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Paul Thomas Anderson Brings ‘Punch-Drunk Love’ to The Criterion Collection This November

Paul Thomas Anderson's woozy romance, Marlon Brando's sole directorial effort, Noah Baumbach, two angry samurai and more come to DVD.

Criterion Collection November 2016 Punch-Drunk Love

November tends to be the biggest month of the year for the Criterion Collection, the boutique home video company releasing some of their most exciting releases in time for the holiday shopping season. And, lucky for us, that trend continues in 2016, as Criterion has just revealed this year’s batch of November titles, and the slate includes some absolutely major must-owns. From Paul Thomas Anderson finally joining the Collection (and bringing Adam Sandler along with him!) to a series of samurai films that have never gotten their proper due, these are movies that are worth stampeding for on Black Friday.

Check out Criterion’s full November 2016 slate below, listed in rough order of our excitement for each title. And be sure to visit Criterion’s website for full release info.

1. “Punch-Drunk Love” (dir. Paul Thomas Anderson, 2002). #843

It was only a matter of time before Paul Thomas Anderson finally joined the Criterion Collection, but his introduction to the canon is coming in an unexpected (if hugely welcome) form. 2002’s “Punch-Drunk Love” has always been the odd man out of PTA’s career, a mesmerizing and lyrical oddball romance that mined unknown (and unduplicated) depths from its leading man.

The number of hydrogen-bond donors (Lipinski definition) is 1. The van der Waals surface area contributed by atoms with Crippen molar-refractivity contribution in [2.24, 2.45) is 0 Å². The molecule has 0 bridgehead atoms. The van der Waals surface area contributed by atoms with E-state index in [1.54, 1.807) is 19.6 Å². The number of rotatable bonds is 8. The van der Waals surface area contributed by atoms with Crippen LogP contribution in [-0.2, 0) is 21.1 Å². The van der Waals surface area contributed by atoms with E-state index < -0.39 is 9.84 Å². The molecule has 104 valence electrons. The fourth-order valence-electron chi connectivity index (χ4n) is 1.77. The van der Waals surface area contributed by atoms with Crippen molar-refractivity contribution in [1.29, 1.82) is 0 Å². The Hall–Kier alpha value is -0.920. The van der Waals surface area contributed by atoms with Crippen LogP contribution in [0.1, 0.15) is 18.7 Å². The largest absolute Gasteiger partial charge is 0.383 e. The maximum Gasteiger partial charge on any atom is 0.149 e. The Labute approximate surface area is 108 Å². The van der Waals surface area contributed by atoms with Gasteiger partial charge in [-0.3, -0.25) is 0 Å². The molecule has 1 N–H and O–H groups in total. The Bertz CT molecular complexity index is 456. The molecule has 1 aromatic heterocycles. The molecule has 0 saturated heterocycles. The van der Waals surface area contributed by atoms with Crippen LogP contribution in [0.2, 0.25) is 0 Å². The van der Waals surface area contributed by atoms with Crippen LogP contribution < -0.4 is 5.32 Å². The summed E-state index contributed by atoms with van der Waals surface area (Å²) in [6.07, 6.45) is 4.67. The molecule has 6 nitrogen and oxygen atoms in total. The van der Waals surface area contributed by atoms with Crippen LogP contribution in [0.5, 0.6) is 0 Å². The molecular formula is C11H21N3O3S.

READ MORE: Criterion Collection October Releases: ‘Boyhood,’ A Guillermo del Toro Trilogy & More Amazing Titles

Pairing a mumble-mouthed Adam Sandler with an open-hearted Emily Watson, the film is singular even among the auteur’s signature works, as tipsy and off-key as the harmonium that ribbons through it. Graced with some of Philip Seymour Hoffman’s most quotable genius (“Shut shut shut shut shut shut shut the fuck up!”), “Punch-Drunk Love” is the rare romance that captures the bravery of falling in love, the strength of being in love, and the destructive tendencies that can mash two people together. Criterion’s edition includes a handful of deleted scenes, new interviews with composer Jon Brion, and — of course — Anderson’s 12-minute souvenir, “Blood and Blossoms.”

2. “Akira Kurosawa’s Dreams” (dir. Akira Kurosawa, 1990). #842

Akira Kurosawa was 80 years old when production began on “Dreams,” but the legendary auteur still had plenty that he wanted to say before his eventual death eight years later. Made, as several of his later works were, with the assistance of George Lucas, Steven Spielberg, and Francis Ford Coppola (Martin Scorsese even cameos as Vincent van Gogh), the lyrical omnibus film does exactly what it says on the tin: It vividly realizes nine of Kurosawa’s dreams. As uneven as nearly all projects of its kind tend to be, “Dreams” is flecked with moments of wistful beauty, and embraces a degree of unvarnished sentimentality unlike anything the master had made since 1947’s “One Wonderful Sunday.”